Children not only see and learn the symbol for a number, they hold the quantity in their hand. They evolve from the study of concrete mathematical concepts to understanding them in abstraction. With the help of specific materials, they begin to recognise the shapes, and names of numbers 0 to 9. Quantity is introduced and they relate the written number with its specific physical quantity. Children gradually become familiar with the Decimal System and gain a deeper understanding of how numbers function. Quantities of units, tens, hundreds and thousands are introduced. Having learned mathematical concepts through the use of concrete materials, children are prepared to work in abstraction with concepts such as fractions, key elements of geometry and other mathematical operations.
Using their hands, counting actual objects, feeling shapes and dimensions, all give children a three-dimensional understanding. Montessori fosters computational skills naturally, exposing children to not just basic arithmetic (addition, subtraction, multiplication and division) but paving the way for a strong foundation for the understanding of algebra, trigonometry and calculus. When they internalise this hands-on understanding and then work with a device or tablet, they have a multidimensional understanding and not just one on a flat screen.
Understanding, using and enjoying language is the critical first step in communication.
According to Montessori, the evolution of language begins with the infant’s innate capacity to absorb fragments of speech that form the basis for further language development. Children first discover that sounds have meaning and then isolate parts of speech. Their acquisition of oral skills occurs naturally. We must provide opportunities for the development of written language and reading.
Experiences gained from the Practical Life and Sensorial activities serve as a preparation for reading and writing. Children are given a phonetic basis for reading. They hear the sound, see the shape and by tracing, develop the muscular memory needed for writing. They are then ready to pursue an interest in words while cultivating writing skills at an individual pace.
Through storytelling, conversation and many other exercises, vocabulary grows. Eventually these preparatory activities culminate in children beginning to write. Montessori refers to ‘explosions’ into writing and reading and when they occur, they bring tremendous joy to both the learner and the educator.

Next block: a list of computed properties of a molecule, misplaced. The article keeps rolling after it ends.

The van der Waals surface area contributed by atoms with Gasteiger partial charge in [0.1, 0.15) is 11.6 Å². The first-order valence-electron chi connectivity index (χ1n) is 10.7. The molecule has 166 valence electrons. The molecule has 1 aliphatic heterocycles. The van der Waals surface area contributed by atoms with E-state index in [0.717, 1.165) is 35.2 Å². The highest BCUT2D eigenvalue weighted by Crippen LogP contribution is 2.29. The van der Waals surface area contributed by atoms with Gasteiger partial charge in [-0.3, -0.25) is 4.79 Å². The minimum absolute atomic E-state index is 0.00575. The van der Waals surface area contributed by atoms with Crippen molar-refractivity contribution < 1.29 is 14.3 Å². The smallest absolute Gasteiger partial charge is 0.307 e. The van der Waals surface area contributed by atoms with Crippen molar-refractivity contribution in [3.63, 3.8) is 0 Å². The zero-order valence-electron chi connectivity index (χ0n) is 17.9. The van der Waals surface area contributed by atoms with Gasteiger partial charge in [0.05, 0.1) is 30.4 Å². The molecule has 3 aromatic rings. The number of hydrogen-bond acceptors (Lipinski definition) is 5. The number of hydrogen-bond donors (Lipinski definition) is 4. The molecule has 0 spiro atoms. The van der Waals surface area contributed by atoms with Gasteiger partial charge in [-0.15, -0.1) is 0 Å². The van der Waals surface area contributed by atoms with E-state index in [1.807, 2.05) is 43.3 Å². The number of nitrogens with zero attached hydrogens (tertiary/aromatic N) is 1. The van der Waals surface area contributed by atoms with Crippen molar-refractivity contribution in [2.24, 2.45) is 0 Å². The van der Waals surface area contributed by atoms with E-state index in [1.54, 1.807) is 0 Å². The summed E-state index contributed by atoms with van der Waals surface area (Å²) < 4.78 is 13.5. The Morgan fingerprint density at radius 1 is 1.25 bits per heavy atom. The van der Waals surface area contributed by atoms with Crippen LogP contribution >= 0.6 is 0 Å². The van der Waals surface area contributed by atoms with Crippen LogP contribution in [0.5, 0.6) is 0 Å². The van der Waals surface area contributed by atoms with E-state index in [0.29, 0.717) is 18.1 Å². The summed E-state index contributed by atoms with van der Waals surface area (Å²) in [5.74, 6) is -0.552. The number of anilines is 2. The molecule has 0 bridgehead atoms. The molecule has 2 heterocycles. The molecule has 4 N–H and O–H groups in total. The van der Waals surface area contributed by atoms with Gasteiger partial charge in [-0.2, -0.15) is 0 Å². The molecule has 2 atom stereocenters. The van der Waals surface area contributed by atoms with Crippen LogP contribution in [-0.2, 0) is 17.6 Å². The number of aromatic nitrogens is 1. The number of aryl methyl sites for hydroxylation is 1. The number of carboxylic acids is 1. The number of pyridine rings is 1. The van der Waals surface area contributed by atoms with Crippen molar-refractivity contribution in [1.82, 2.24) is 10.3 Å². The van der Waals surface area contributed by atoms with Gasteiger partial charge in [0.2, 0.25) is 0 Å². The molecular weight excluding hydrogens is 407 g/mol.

All knowledge is connected and making connections brings added meaning to the excitement of learning and discovery. History, Geography, Science, Maths and Language are intricately woven together, and knowledge therefore becomes one.
Young children eagerly absorb concepts if they are presented in concrete form. One example is an introduction to the Sandpaper Globe, also known as the Land and Water globe, introductory geography material from the Sensorial Curriculum.
The main features of the Sandpaper Globe are the blue water and elevated land formations with a sandy texture. From this beginning, children move on to a Coloured Globe which displays the continents of the world in different colours, with progression to more detailed maps and landforms. Such progression is seen in all areas of learning.
Montessori materials make concepts tangible and serve as touchstones in the child’s memory for years to come.
At Head Start we believe that each child’s creativity is unique unto him/herself. Creativity is not the production of works of art but unity of the entire growing personality. In speaking, reading and writing children must master the symbols and systems invented by others. In expression and application, they should be allowed to use their own ideas, devise their own symbols and have the opportunity for expressing imagination and feeling.
In the Montessori environment, children learn about countries and continents, cities and capitals, traditions and festivals. As they become aware of other cultures, they are encouraged to celebrate differences and value them equally.